Milk, grain producers seeing profits, pork producers losses this year
Farmers in Estonia are pleased by the current purchase prices of milk and grains. Pork producers are currently operating at a loss, however, as meat prices on the world market have fallen below production costs.
According to Roomet Sõrmus, chairman of the board of the Estonian Chamber of Agriculture and Commerce, Estonian milk producers are rather optimistic heading into this upcoming fall and winter. The purchase price of milk has increased significantly over the past year.
"The purchase price of milk in Estonia has reached approximately 47-48 cents," Sõrmus said. "If we compare that with a year ago, that's an increase of nearly 50 percent. The purchase price of milk last June was around 31 cents. We definitely have to bear in mind, of course, that 2021 was rather a mediocre year for milk producers."
Based on the first half of 2022, the milk market has certainly been a pleasing one for farmers this year, he continued.
"It's allowed them to compensate for old losses as well as think about investing," he said. "As all production costs have increased drastically, however, then it's important for farmers that these milk prices remain steady in the near future as well."
Sõrmus said that the increase in the price of milk on the world market hasn't even reached store shelves yet.
Grain purchase prices have been more unstable, meanwhile, and will depend primarily on the summer harvest. He believes, however, that grain producers will likewise remain profitable.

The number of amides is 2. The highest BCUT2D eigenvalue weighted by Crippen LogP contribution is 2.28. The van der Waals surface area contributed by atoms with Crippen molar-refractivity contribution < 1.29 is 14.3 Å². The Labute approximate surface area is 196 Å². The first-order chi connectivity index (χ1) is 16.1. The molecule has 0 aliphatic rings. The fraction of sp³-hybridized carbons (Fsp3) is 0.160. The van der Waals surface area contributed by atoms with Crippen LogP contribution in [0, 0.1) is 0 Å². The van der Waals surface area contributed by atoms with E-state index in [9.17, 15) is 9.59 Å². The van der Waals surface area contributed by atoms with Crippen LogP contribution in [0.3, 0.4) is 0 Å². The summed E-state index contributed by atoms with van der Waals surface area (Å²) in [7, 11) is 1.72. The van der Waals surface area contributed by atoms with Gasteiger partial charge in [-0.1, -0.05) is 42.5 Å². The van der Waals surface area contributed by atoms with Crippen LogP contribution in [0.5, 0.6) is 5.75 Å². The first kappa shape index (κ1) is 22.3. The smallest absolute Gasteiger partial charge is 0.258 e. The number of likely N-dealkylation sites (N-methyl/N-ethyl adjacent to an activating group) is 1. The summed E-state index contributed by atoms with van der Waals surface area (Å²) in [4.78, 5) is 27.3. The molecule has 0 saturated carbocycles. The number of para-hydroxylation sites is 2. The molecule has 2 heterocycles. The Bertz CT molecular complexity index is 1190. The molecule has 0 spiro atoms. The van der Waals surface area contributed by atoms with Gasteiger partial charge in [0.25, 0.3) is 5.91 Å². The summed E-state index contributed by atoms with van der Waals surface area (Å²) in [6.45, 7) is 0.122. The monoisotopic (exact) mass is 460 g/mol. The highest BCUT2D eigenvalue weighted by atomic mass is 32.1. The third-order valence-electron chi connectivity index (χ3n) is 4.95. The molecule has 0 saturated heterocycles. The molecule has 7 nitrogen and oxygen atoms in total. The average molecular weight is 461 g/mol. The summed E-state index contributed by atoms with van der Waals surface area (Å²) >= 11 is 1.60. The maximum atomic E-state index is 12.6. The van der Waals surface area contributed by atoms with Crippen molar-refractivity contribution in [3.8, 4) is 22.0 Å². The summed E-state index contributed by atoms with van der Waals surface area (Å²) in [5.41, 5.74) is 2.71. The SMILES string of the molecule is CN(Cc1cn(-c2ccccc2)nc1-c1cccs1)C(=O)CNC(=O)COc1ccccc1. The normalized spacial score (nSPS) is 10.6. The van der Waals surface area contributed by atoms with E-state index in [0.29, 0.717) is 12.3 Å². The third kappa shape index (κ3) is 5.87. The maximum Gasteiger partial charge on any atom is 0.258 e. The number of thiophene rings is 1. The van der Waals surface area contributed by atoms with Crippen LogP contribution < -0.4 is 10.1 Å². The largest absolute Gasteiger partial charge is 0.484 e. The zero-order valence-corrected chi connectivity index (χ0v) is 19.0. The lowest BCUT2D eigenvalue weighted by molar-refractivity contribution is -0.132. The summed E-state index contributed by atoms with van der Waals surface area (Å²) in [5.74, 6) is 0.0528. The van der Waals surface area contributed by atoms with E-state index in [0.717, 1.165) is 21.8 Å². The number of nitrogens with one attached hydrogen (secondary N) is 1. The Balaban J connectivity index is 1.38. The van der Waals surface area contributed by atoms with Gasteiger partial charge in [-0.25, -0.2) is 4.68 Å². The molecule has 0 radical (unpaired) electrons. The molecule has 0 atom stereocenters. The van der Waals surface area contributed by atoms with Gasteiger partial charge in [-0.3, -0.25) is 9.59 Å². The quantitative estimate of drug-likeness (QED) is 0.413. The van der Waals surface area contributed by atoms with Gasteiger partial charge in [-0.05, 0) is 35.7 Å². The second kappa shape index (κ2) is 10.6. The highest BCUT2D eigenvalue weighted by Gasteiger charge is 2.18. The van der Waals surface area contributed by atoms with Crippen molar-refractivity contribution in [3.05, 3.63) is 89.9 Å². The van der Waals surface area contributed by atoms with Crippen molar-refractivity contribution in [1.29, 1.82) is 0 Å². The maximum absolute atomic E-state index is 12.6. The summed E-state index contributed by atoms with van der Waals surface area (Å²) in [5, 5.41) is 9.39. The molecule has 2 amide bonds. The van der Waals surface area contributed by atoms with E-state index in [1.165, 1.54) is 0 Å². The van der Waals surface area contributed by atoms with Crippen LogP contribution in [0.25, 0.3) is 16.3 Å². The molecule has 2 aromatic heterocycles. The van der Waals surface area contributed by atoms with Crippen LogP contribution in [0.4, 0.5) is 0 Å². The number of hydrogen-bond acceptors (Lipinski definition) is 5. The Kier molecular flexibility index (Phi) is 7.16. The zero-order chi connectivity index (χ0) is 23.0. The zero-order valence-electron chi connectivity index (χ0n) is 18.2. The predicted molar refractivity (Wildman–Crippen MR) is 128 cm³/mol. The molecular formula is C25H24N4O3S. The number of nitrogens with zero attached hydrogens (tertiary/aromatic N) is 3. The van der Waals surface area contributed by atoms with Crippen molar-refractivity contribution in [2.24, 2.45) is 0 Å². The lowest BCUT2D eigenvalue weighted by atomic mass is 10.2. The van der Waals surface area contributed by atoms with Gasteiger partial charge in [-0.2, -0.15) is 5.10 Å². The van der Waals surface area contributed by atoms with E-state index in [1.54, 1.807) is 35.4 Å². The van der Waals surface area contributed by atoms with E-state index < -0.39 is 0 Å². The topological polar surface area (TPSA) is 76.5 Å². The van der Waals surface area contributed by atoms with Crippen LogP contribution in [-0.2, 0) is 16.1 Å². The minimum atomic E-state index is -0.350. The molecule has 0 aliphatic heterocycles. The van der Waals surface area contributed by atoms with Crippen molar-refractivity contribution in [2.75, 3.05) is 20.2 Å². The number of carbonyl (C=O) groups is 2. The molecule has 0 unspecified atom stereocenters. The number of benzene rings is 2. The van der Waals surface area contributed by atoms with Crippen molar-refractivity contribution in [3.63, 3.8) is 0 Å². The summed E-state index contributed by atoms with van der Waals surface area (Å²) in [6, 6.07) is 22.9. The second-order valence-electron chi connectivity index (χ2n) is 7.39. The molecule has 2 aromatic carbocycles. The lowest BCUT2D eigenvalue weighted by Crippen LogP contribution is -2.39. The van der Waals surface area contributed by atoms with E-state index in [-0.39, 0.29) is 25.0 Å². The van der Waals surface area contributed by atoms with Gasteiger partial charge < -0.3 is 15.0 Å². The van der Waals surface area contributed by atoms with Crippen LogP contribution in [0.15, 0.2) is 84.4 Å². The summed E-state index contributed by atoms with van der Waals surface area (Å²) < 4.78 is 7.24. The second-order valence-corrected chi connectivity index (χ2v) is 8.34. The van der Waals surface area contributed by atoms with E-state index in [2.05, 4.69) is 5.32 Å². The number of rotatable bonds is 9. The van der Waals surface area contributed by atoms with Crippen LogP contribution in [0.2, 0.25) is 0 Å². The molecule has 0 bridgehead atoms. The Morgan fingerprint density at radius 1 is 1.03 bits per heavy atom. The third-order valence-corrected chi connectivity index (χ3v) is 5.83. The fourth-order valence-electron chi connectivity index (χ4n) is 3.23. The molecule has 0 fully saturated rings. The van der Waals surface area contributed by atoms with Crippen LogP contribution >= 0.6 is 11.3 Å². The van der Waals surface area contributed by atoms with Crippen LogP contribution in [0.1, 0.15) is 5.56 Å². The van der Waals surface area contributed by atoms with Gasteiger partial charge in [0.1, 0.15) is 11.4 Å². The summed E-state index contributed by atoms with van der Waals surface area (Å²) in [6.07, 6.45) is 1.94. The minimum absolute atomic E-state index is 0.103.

The price of pork on the world market has risen as well. Anu Hellenurme, executive director of the Estonian Pig Breeders Association, said that it currently stands at around €1.85 per kilogram.
According to Hellenurme, just a few years ago this would have been an incredible price for producers; by now, however, the situation is complicated, as input prices, including electricity and cereal grains, have gone up.
Producers are currently selling pork below cost, which is €2.00-2.50 per kilogram.
"Spain had previously been directed at the Chinese market," she explained. "As China has made market corrections and isn't buying meat from Europe anymore, Spain is now seeing overproduction. This has brought the price of pork down too."
Hellenurme said that pork producers have been operating at a loss for the past year already. Nonetheless, they can't sell what they produce for more than the world market price.
"The current business model is built on imported meat, i.e. we're on the free market," she said. "If pork is coming into Estonia at market prices, no one's going to buy for more than that. Although Estonian pork is significantly cleaner than Polish or Spanish pork, and we use much less antibiotics, for example."
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Editor: Aili Vahtla